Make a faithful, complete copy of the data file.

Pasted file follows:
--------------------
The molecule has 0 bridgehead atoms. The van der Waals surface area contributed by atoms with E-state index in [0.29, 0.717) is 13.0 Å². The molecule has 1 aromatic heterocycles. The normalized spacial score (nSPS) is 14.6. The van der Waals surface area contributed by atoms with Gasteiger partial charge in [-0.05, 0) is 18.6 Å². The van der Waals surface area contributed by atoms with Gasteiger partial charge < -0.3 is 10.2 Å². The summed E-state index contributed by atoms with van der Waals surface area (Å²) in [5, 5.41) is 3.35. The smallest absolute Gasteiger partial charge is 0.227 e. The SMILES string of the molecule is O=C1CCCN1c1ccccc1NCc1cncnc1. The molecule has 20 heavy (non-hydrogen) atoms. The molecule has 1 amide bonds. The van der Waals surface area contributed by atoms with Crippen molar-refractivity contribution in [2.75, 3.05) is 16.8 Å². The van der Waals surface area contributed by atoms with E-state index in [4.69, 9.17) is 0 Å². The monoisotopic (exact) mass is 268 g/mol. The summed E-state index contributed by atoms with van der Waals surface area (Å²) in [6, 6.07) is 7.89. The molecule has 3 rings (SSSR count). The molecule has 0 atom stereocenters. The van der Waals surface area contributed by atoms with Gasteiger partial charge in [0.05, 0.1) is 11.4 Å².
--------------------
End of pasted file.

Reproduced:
The molecule has 0 bridgehead atoms. The van der Waals surface area contributed by atoms with E-state index in [0.29, 0.717) is 13.0 Å². The molecule has 1 aromatic heterocycles. The normalized spacial score (nSPS) is 14.6. The van der Waals surface area contributed by atoms with Gasteiger partial charge in [-0.05, 0) is 18.6 Å². The van der Waals surface area contributed by atoms with Gasteiger partial charge < -0.3 is 10.2 Å². The summed E-state index contributed by atoms with van der Waals surface area (Å²) in [5, 5.41) is 3.35. The smallest absolute Gasteiger partial charge is 0.227 e. The SMILES string of the molecule is O=C1CCCN1c1ccccc1NCc1cncnc1. The molecule has 20 heavy (non-hydrogen) atoms. The molecule has 1 amide bonds. The van der Waals surface area contributed by atoms with Crippen molar-refractivity contribution in [2.75, 3.05) is 16.8 Å². The van der Waals surface area contributed by atoms with E-state index in [4.69, 9.17) is 0 Å². The monoisotopic (exact) mass is 268 g/mol. The summed E-state index contributed by atoms with van der Waals surface area (Å²) in [6, 6.07) is 7.89. The molecule has 3 rings (SSSR count). The molecule has 0 atom stereocenters. The van der Waals surface area contributed by atoms with Gasteiger partial charge in [0.05, 0.1) is 11.4 Å².